Tuesday, August 11, 2009

The cost of complicity

South Korean officials confirmed today that a pair of Chinese Falun Gong practitioners were repatriated to China in July following a court decision not to grant them refugee status. A South Korean court has reportedly also turned down petitions by 30 Falun Gong practitioners on a ruling that it could not find proof that they had been persecuted in China.

Seoul denies the repatriations were the result of pressure from Beijing, adding that it cannot allow illegal immigrants to remain in the country absent clear evidence that they would be persecuted because of their religious beliefs.

Clear evidence? In April the New York Times reported that since China launched its campaign against what it calls an “evil cult” a decade ago, tens of thousands of practitioners have been jailed, and as many as 2,000 have been killed. In the past year, the Times reported, as many as 8,000 have been arrested, of whom 100 are believed to have died while in custody.

Clear evidence? Last month, Shao Yuhua (邵玉華), a Chinese-born woman who married a Taiwanese and now has Taiwanese citizenship, was arrested in China while visiting her sister. Her crime? She is a Falun Gong practitioner. “Shao Yuhua was arrested only because she practices Falun Gong. She was subjected to sleep deprivation. The police tried to force her to write a letter promising that she will no longer practice. She and her family were threatened,” said Chu (Theresa) Wanchi (朱婉琪), a human rights lawyer who had a three-hour conversation with Shao after her release on Aug. 6.*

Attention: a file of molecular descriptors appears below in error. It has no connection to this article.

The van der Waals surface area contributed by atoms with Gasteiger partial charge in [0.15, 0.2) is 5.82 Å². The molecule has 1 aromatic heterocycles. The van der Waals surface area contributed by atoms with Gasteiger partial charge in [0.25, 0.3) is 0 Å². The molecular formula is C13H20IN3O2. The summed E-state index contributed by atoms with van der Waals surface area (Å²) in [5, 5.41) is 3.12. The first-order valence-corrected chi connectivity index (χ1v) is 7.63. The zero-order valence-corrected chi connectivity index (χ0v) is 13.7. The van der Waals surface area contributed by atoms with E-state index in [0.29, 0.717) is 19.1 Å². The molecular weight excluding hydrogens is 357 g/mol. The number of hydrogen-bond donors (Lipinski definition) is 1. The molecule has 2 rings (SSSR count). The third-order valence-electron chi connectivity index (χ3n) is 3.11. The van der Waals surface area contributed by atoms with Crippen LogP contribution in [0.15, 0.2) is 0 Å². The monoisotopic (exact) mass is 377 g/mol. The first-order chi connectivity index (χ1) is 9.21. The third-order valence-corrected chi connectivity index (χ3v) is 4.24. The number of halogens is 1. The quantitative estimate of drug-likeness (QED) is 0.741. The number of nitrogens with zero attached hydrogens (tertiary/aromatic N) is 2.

Whether Seoul is being pressured by Beijing to repatriate Falun Gong practitioners seeking asylum in the country is debatable, as is the likelihood that South Korean authorities would allow themselves to be influenced by Chinese demarches. But to claim that it is justified in repatriating Falun Gong practitioners because courts do not have clear evidence that they will be persecuted because of their beliefs stretches the imagination. Furthermore, by virtue of their having sought refugee status in another country, those practitioners have elevated their status while drawing international attention onto something Beijing would rather remained domestic. As such, the treatment awaiting them back in China will likely be much harsher, involving years of imprisonment and torture. For that reason alone, South Korea and other governments that believe they are not morally bound to grant Falun Gong members asylum should reconsider.

*International attention (Former Canadian parliamentarian David Kilgour, Human Rights Watch and Amnesty International), protests by Falun Gong practitioners and help from the Taiwanese authorities (Mainland Affairs Council, Straits Exchange Foundation and the Ministry of Justice) all contributed to her release on Aug. 6.

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